This collection of music, culled from the personal archives of co-compilers Tony Higgins and Mike Peden, showcases some of the heaviest and best examples of Japan’s rarely recognized, homegrown, modern jazz scene. In their collision, these two endeavors offer a glimpse into a little known and fast fading musical world.
“It’s always been easier to access American records,” reckons longstanding U.K.-based enthusiast and record collector Tony Higgins, whose credits include music management, music TV production and work on several previous compilation. “They were broadly imported, it was easier to go there and buy them and there’s no language barrier. A lot of the music contained on this compilation has never left Japan. Many of the records were pressed in small numbers, never exported and almost none of these artists ever played outside Japan. It has remained largely unknown outside a very small group of die hard collectors.”
Jazz music arrived in Japan in the 1920s and its dances became popular social occasions, but with the rise of the military and a move towards fascism the music was outlawed, viewed by those who came to power as being too American and polluting the culture and identity of Japan. When the war started, jazz effectively disappeared. By 1940 all dance halls had closed and some associated instruments viewed as Western were renamed, like the saxophone which became kinzuoku seihin magari shakuhachi (roughly translated as “bent metallic flute”).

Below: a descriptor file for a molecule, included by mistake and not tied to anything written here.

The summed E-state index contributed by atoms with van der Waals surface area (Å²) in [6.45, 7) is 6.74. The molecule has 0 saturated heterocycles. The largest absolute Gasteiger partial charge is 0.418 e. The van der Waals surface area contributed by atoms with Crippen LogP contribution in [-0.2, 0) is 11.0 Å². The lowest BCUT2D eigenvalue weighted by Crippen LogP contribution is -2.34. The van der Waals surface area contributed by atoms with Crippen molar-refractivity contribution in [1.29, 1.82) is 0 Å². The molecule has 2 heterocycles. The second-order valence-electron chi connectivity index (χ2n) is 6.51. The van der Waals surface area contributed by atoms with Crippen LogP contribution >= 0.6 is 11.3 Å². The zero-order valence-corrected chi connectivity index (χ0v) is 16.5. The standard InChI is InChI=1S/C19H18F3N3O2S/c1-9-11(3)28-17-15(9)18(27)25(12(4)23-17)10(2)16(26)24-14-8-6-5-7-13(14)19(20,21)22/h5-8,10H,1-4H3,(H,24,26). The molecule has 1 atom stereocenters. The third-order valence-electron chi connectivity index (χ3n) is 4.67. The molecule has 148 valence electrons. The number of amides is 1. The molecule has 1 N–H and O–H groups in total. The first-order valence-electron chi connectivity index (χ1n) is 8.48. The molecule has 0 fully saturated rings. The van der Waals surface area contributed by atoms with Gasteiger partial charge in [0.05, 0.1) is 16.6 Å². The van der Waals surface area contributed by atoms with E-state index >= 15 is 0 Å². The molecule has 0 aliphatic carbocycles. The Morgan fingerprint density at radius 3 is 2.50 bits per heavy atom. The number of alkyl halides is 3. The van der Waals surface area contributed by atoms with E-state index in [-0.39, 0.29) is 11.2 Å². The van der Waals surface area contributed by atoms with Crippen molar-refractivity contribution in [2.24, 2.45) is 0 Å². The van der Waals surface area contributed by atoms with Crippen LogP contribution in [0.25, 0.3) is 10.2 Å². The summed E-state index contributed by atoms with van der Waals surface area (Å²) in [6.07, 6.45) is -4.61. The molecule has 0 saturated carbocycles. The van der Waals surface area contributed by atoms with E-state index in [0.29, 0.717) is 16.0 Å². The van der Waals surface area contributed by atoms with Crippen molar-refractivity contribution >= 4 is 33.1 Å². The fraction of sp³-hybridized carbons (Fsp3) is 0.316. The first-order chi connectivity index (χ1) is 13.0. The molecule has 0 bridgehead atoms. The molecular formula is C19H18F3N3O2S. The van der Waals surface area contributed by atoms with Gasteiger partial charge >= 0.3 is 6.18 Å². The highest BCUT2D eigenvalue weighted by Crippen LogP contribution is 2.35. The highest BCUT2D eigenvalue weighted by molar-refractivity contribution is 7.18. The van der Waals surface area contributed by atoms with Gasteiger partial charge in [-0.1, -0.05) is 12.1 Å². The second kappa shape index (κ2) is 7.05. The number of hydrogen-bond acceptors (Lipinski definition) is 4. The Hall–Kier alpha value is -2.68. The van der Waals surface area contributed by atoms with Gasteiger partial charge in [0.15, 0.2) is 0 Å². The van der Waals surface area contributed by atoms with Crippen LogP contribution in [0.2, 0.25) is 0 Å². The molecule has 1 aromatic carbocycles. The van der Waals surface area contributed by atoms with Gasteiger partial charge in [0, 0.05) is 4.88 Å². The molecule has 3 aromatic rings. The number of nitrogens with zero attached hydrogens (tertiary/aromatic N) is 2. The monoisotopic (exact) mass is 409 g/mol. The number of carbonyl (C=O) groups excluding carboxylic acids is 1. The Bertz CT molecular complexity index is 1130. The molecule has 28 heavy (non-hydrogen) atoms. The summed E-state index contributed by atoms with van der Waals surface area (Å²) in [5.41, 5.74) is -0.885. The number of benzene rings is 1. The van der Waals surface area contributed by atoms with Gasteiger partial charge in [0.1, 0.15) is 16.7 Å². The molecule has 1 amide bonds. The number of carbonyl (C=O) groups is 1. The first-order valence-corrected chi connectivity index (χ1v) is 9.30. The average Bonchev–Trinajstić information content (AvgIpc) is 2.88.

“After the war, Japan was occupied for about ten years by American troops,” explains Higgins. “And a bit like in Germany and Austria, where the Allies used jazz as part of a strategy of de-Nazification, it was also used in Japan to counter the fascist, isolationist sentiments of the previous two decades.”
“During the war bebop had developed in America. So, when black musicians who were also servicemen brought that to Japan it blew the minds of the Japanese. But there was this crushing sense of inferiority; they’d just lost the war, the Emperor had been proven to not be divine, the Atomic bomb had been dropped on them. It was a massive psychological shock. In the context of that backdrop, Japanese jazz musicians were faced with the arrival of this new music which had a delivery and skill they’d never previously known. They felt an urgency to catch up.”